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What Are Carbon-Linked Bonds?

Jun 28, 2023

Welcome to episode 76 of English for Economists. Today, we will be looking once again at an issue related to climate change, and the role economics can play in reducing air pollution. We’ll be diving into these terms: ‘Carbon pricing’,  ‘Carbon-linked bonds’, ‘Political backlash’, ‘Flaw’, and the idiom ‘Hands are tied’.

Listen to the headline of an opinion piece published by the New York Times and written by Peter Coy. It was published on June 26, 2023. The headline reads, “Carbon-linked bonds could save carbon pricing from its fatal flaw.” This headline suggests a new financial tool called “carbon-linked bonds” could address an inherent problem in carbon pricing.

Now, listen to the headline again: “Carbon-linked bonds could save carbon pricing from its fatal flaw.”

[Text Extracts and Vocabulary]

First thing to learn and understand is the meaning of carbon pricing. Carbon pricing is when governments or regulatory bodies charge companies for the carbon they produce and emit into the atmosphere. Carbon pricing creates an incentive for companies to reduce their environmental impact. It is an important tool to change behavior, but it has it’s flaws, and its problems.

Now, ‘Carbon-linked bonds’ are bonds whose yield is connected to carbon prices set by the government.

Next word: Flaw. ‘Flaw’ refers to a shortcoming or weakness. Here, it points to the inability of governments to respect their future carbon pricing arrangements.

Now, listen to the headline again: “Carbon-linked bonds could save carbon pricing from its fatal flaw.”

Here is some more vocabulary you should know before I provide a short summary of the article.

‘Political backlash’ means strong public reaction against government decisions.

And here is an idiom that is relevant. It is ‘to have one’s hands tied’.  This means being unable to act due to restrictions or obligations. To ‘have one’s hands tied’.

Let me provide you with a short summary of the article. It discusses how a man called Robert Litterman, who happens to be a pretty well-known Wall Street figure and economist, has proposed the concept of carbon-linked bonds which he hopes will fix a flaw in carbon pricing. This flaw emerges when governments encounter resistance for raising carbon prices – in other words,  raising the amount they charge companies for the carbon they emit. The resistance can be in form of pressure from companies and even from citizens who may be faced by rising costs as a consequence of increased carbon pricing. In other words, the government can face so-called ‘political backlash’.  Of course, governments are sensitive to these pressures and this might cause them to not keep their promise to increase the carbon pricing in the future. And that is the flaw. Litterman proposes a solution: that the government emit carbon-linked bonds, whose returns are based on the changes in carbon prices. The more the goverments deviate from what they promised to do, the more they need to pay bondholders.    You could say that with this type of bond in the market, the government’s ‘hands become tied’, since their option to break their promise regarding carbon pricing, becomes much more limited. Their hands are tied. They are restricted.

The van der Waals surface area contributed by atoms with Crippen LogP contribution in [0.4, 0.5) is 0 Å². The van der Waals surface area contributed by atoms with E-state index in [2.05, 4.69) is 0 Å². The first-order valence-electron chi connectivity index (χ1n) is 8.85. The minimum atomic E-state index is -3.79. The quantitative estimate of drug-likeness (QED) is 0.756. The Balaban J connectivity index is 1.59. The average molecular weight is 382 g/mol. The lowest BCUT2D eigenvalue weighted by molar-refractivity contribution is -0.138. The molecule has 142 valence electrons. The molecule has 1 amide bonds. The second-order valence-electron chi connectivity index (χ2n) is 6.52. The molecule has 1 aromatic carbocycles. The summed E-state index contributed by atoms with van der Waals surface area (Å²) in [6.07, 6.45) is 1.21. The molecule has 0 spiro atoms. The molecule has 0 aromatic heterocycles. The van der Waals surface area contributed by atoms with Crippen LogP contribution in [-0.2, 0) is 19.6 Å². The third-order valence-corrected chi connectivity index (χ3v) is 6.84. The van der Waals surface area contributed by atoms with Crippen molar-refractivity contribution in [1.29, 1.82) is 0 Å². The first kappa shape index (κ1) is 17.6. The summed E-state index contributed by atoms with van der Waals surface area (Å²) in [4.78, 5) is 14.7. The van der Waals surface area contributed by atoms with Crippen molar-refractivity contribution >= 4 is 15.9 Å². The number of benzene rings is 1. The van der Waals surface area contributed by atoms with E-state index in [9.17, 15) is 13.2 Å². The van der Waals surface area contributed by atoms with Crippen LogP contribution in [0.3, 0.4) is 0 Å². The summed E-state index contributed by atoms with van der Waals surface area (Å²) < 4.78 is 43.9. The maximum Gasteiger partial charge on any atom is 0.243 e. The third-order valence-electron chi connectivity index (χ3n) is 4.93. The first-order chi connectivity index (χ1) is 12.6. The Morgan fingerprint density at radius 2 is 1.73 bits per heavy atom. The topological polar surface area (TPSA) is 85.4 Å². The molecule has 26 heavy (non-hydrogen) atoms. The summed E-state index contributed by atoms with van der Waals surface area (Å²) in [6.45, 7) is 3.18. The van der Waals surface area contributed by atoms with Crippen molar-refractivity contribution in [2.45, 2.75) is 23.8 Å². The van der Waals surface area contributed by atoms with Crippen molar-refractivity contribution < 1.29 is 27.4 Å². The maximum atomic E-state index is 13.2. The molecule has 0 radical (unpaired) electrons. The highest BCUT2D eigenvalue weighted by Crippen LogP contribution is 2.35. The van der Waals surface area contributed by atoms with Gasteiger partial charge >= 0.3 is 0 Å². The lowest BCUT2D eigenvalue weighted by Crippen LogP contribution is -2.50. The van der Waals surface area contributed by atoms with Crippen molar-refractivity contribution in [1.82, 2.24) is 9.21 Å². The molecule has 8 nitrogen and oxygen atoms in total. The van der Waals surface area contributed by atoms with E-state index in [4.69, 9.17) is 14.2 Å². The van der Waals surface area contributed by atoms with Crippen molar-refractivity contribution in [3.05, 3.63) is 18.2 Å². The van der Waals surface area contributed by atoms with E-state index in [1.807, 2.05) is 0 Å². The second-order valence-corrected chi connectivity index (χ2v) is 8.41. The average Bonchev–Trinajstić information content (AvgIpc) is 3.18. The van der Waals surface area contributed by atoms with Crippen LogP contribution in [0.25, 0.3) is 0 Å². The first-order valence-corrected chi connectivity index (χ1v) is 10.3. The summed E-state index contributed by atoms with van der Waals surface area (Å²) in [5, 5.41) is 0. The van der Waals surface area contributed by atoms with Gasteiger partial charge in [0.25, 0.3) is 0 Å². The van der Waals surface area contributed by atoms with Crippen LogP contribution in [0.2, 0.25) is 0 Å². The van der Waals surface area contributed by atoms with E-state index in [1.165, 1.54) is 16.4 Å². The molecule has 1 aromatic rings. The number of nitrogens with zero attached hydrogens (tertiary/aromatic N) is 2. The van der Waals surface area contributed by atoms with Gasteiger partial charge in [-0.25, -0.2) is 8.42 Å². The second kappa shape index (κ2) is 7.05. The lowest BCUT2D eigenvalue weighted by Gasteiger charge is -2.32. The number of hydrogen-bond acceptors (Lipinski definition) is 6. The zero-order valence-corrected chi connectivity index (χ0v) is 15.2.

You can find a link to this article about carbon-linked bonds and the script for this podcast at englishforeconomists.com. If you are interested in this topic, be sure to check out podcast #44 about India’s Tech Sector and the Carbon Footprint, and podcast #18 where I discusses climate change and the COP-26 conference. Don’t forget to sign up to the newsletter so you never miss a lesson.

And speaking of lessons, here is some exciting news! I want to let you know about my upcoming 12-part video course, ‘Economists in Action’. The  course covers  a dozen key areas of language all economists will require if they need to function professionally in English. Basic, functional skills that will equip you with the language tools for describing trends, forecasting conditions, explaining policy impacts, presenting data, negotiating agreements, and so on, and so on. This course covers a lot, so stay tuned.

Friends, in conclusion, today, we explored ‘Carbon pricing’, ‘Carbon-linked bonds’, ‘Political backlash’, ‘Flaw’, and the idiom ‘Hands are tied’.  All very useful words and expressions for this day and age.


Image credit: Jacek Dylag in Unsplash

 

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